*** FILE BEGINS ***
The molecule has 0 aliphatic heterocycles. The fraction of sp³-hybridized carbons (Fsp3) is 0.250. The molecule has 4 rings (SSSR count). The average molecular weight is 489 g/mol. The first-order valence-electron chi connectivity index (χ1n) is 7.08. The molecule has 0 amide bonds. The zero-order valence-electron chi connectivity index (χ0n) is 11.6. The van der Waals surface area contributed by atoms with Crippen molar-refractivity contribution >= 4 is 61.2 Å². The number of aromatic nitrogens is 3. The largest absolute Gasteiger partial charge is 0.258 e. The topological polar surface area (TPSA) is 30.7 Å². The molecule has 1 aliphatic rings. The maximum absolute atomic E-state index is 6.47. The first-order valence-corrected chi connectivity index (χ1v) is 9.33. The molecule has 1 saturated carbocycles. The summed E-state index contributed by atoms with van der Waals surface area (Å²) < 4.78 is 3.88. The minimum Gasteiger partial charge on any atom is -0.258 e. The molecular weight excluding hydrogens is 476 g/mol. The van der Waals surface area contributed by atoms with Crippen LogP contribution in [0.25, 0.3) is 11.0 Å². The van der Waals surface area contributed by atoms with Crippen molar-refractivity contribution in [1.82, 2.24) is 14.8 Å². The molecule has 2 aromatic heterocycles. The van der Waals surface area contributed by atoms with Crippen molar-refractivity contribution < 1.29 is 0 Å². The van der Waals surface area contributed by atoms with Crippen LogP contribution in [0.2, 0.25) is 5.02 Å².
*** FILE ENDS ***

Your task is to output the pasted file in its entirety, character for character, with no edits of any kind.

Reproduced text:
The molecule has 0 aliphatic heterocycles. The fraction of sp³-hybridized carbons (Fsp3) is 0.250. The molecule has 4 rings (SSSR count). The average molecular weight is 489 g/mol. The first-order valence-electron chi connectivity index (χ1n) is 7.08. The molecule has 0 amide bonds. The zero-order valence-electron chi connectivity index (χ0n) is 11.6. The van der Waals surface area contributed by atoms with Crippen molar-refractivity contribution >= 4 is 61.2 Å². The number of aromatic nitrogens is 3. The largest absolute Gasteiger partial charge is 0.258 e. The topological polar surface area (TPSA) is 30.7 Å². The molecule has 1 aliphatic rings. The maximum absolute atomic E-state index is 6.47. The first-order valence-corrected chi connectivity index (χ1v) is 9.33. The molecule has 1 saturated carbocycles. The summed E-state index contributed by atoms with van der Waals surface area (Å²) < 4.78 is 3.88. The minimum Gasteiger partial charge on any atom is -0.258 e. The molecular weight excluding hydrogens is 476 g/mol. The van der Waals surface area contributed by atoms with Crippen LogP contribution in [0.25, 0.3) is 11.0 Å². The van der Waals surface area contributed by atoms with Crippen molar-refractivity contribution in [1.82, 2.24) is 14.8 Å². The molecule has 2 aromatic heterocycles. The van der Waals surface area contributed by atoms with Crippen molar-refractivity contribution < 1.29 is 0 Å². The van der Waals surface area contributed by atoms with Crippen LogP contribution in [0.2, 0.25) is 5.02 Å².